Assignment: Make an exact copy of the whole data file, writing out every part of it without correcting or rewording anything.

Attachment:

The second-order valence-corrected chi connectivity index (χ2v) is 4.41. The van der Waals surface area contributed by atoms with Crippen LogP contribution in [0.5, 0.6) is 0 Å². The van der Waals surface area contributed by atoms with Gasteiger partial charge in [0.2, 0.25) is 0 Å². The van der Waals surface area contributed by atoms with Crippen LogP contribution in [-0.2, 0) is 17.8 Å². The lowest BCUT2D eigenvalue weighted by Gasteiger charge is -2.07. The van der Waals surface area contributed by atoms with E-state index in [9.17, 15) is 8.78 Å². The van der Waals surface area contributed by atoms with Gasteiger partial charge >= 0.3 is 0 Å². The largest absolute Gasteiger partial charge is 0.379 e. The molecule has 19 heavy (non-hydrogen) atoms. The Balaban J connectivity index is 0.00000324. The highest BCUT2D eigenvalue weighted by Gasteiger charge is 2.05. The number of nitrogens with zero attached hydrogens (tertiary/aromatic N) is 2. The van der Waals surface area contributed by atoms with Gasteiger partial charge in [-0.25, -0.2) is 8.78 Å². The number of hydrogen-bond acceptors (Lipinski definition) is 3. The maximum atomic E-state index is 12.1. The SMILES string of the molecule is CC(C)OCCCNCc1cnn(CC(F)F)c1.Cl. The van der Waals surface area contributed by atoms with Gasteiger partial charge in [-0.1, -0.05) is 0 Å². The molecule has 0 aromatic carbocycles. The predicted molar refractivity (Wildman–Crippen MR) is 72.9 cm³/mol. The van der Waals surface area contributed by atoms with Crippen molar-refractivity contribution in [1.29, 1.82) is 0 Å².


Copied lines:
The second-order valence-corrected chi connectivity index (χ2v) is 4.41. The van der Waals surface area contributed by atoms with Crippen LogP contribution in [0.5, 0.6) is 0 Å². The van der Waals surface area contributed by atoms with Gasteiger partial charge in [0.2, 0.25) is 0 Å². The van der Waals surface area contributed by atoms with Crippen LogP contribution in [-0.2, 0) is 17.8 Å². The lowest BCUT2D eigenvalue weighted by Gasteiger charge is -2.07. The van der Waals surface area contributed by atoms with E-state index in [9.17, 15) is 8.78 Å². The van der Waals surface area contributed by atoms with Gasteiger partial charge >= 0.3 is 0 Å². The largest absolute Gasteiger partial charge is 0.379 e. The molecule has 19 heavy (non-hydrogen) atoms. The Balaban J connectivity index is 0.00000324. The highest BCUT2D eigenvalue weighted by Gasteiger charge is 2.05. The number of nitrogens with zero attached hydrogens (tertiary/aromatic N) is 2. The van der Waals surface area contributed by atoms with Gasteiger partial charge in [-0.25, -0.2) is 8.78 Å². The number of hydrogen-bond acceptors (Lipinski definition) is 3. The maximum atomic E-state index is 12.1. The SMILES string of the molecule is CC(C)OCCCNCc1cnn(CC(F)F)c1.Cl. The van der Waals surface area contributed by atoms with Gasteiger partial charge in [-0.1, -0.05) is 0 Å². The molecule has 0 aromatic carbocycles. The predicted molar refractivity (Wildman–Crippen MR) is 72.9 cm³/mol. The van der Waals surface area contributed by atoms with Crippen molar-refractivity contribution in [1.29, 1.82) is 0 Å².